Today, Governor John Hickenlooper signed Senate Bill 15-014, which has been characterized as a "medical pot crackdown bill."
Among other things, the legislation will empower a board, in consultation with the Colorado Department of Public Health and Environment, to "establish guidelines for physicians making medical marijuana recommendations."
The provision is backed by those, like Aguilar, who doubt that most medical marijuana card holders receiving recommendations for treatment of severe pain — a group that makes up approximately 93 percent of the total — actually suffer from this condition.
But is this new rule more about safety or money? Even though 15-014 is now law, the debate continues to rage.
The highest-profile backer of the bill was Senator Irene Aguilar, whose website lists her as "Senator Irene Aguilar, M.D." and stresses her own medical background. Here's an excerpt:
"She attended Washington University in St. Louis on scholarship and received her medical degree from the University of Chicago-Pritzker School of Medicine," her online bio notes. "In 1985 she moved to Denver for her residency training in Internal Medicine at the University of Colorado Health Sciences Center. Her affiliation with Denver Health began at this time, as this was the site of her training in outpatient internal medicine. Dr. Aguilar worked for 23 years as a Primary Care Provider for Denver Health and Hospitals and now serves on their board of directors."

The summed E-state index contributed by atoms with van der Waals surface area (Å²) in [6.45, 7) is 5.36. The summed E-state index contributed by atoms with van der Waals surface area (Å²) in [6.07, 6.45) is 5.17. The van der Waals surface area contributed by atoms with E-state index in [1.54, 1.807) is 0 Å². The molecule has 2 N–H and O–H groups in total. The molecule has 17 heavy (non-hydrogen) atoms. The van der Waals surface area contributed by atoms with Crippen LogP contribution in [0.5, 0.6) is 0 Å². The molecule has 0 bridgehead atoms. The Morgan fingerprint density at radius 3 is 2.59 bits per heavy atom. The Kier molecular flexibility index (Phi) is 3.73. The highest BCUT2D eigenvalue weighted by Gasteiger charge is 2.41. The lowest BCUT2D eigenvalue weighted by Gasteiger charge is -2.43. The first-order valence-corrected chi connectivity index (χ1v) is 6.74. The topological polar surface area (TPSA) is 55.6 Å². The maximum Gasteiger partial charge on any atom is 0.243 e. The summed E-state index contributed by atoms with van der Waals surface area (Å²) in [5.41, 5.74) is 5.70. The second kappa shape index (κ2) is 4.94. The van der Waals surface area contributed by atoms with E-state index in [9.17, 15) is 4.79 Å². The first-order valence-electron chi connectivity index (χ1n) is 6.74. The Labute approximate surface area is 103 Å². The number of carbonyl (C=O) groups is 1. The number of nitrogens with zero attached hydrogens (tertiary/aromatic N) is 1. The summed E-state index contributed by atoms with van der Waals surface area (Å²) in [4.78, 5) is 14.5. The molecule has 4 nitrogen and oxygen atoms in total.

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Will the bill's new guidelines make it more difficult for physicians to recommend medical marijuana to those who say they are plagued by severe pain? If so, longtime Westword marijuana writer William Breathes fears some patients who really need MMJ will be deprived of recommendations. An excerpt from a March post on the topic reads:
Studies show that as many as 100 million Americans suffer from chronic pain and that it affects more people than diabetes, coronary heart disease and cancer combined. According to the American Academy of Pain Medicine, 20 percent of all American adults experience chronic pain severe enough to disrupt their sleep at least two times a week. The number of patients on the Colorado medical marijuana registry who claim severe pain is around 105,500 — just below 2 percent of the total state population. The fact that 1.97 percent of the state’s residents experience chronic pain and have turned to cannabis to help is hardly surprising or shocking.
Breathes also notes that the assorted lawmakers in favor of the proposal "have made it clear that the measure is a way to move some medical marijuana patients into recreational pot sales, which are taxed at higher rates than medical pot sales, in order to generate 'valuable tax revenue' for state and local governments."
The differences between the amount of tax revenue generated by recreational marijuana versus medical cannabis are stark, as we pointed out last week in a post about rec pot setting a new sales record in March — $42 million.
Here are two graphics that illustrate the point. The first one features sales tax revenue for medical marijuana....
...while the second shows numbers for recreational marijuana:
Statistics cited by Breathes show that a sizable number of medical marijuana patients have already been dropping off the state registry in recent months. But the new law seems intended to speed up that process — and make Colorado more money along the way.
Here's Senate Bill 15-014.
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